Ever tried to forecast changes in payroll quickly and effortlessly for an entire organisation?
How do you easily calculate the actual P&L effect of changes relating to leavers and new starters? What about accruing bonuses that pertain to a particular accounting period (eg sales commissions) but are then paid at a later stage in the year? What is the true cost to an employer for an entire team of people all on different salary scales and bonuses? And have you remembered to factor in the new Apprenticeship Levy and Employer NI Rebate?
Free of charge and exclusively for AccountingWEB readers, the Payroll Budgeter Tool (link to external download) brought to you by FD4Cast is one of the most complete and simple to use payroll budgeting tools around. Designed for start-ups, accountants, financial modellers and finance directors, it aims to take the headache out of trying to correctly forecast what tends to be the biggest cost for any organisation.
As a ‘stand-alone module’, this robust tool can easily be linked to or incorporated into more comprehensive forecasting custom-built models that users may want construct themselves, but saving the user time and giving them the reassurance that the calculations are correct.
With a forecast horizon out to five years, the free payroll budgeter offers the unparalleled flexibility and familiarity of Excel-based forecasting tools, with calculations that reference annual tables updated by the user which contain HMRC rates for PAYE, NI, pension contributions and the Apprenticeship Levy.
Driven by macros, users are able to dynamically expand the number of employees in the tool to match the business being modelled with just a simple click of a button. To save time incurred in populating gross salary amounts for each month per employee, users can simply enter an annual salary amount for each employee and then click a button which will apportion the correct amount in the relevant monthly columns. Clicking this button will also implement the percentage salary increase ‘flex’ functionality, where users can also specify the month in which the increase should be made.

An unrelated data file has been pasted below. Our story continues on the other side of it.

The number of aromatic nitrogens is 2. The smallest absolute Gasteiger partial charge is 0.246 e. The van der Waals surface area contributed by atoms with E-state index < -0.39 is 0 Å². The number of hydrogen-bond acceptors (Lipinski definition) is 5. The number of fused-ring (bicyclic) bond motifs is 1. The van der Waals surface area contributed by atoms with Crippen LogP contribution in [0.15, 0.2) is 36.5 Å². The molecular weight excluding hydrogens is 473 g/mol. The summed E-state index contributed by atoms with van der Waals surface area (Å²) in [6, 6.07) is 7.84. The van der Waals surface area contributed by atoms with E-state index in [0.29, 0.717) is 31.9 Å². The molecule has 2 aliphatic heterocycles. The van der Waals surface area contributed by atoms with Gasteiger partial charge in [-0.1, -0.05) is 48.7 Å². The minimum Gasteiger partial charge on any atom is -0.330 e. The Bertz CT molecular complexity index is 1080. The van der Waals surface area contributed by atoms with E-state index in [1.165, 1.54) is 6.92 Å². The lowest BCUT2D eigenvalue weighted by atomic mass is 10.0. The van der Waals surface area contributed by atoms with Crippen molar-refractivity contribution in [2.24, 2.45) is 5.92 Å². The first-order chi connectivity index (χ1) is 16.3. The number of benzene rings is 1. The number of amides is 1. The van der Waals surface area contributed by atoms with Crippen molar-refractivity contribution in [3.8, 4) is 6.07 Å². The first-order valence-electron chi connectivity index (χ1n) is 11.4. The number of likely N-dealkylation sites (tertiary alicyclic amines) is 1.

Ad-hoc monthly bonus payments can be entered per employee, with separate accrual and payment months, thus enabling bonus forecasting which shows the P&L effect for the accrual month, as well as the cash flow effect for the month in which the bonuses are paid.
To save time, and if you have several employees at the same pay grade and bonus entitlement, each ‘employee’ row can be multiplied by a headcount, meaning users need only the employee type once and set the applicable headcount to that employee row.
The tool also enables the separate reporting of both ‘Direct Labour’ and ‘Admin’ employees. The Employer NI allowance is selectable to be used against either of direct labour or admin for each separate financial year.
By default pension contribution rates are set to the workplace pension minimum employee and employer rates. These may be easily overridden per employee with any rate from 0% upwards.
For benefits in kind, there is a section where users may manually enter summary figures for the full payroll. These will then feed into the overall monthly and annual reporting figures.
As well as giving monthly figures, the tool contains financial year summary totals so that users can easily track how costs evolve from year to year, with an unprotected area at the bottom of the worksheet where users may create their own bespoke calculations, should they wish to do so.
Perhaps most crucially for those users wishing to use the tool as a ‘stand-alone module’ when creating their own bespoke financial forecasts, there are summary tables at the bottom of the payroll entry sheet which show the required profit and loss and balance sheet effect, as well as the cash flow movements for the input assumptions. Users can simply link these summary tables to other financial models, thus saving considerable time and effort.
The tool is non-promotional and use of it is exclusive to AccountingWEB readers. As such it is completely free to use with nothing required in return - not even an email address or registration.
Simply download the tool and instructions from here (editor’s note: links to external site). MS Excel 2007 or a later version of MS Excel is required. The tool will only work on a Windows platform as macros are required to operate the tool.
The author is also open to suggestions around the design of further ‘freebies’ exclusive for AccountingWEB readers - simply post your ideas below or PM the author.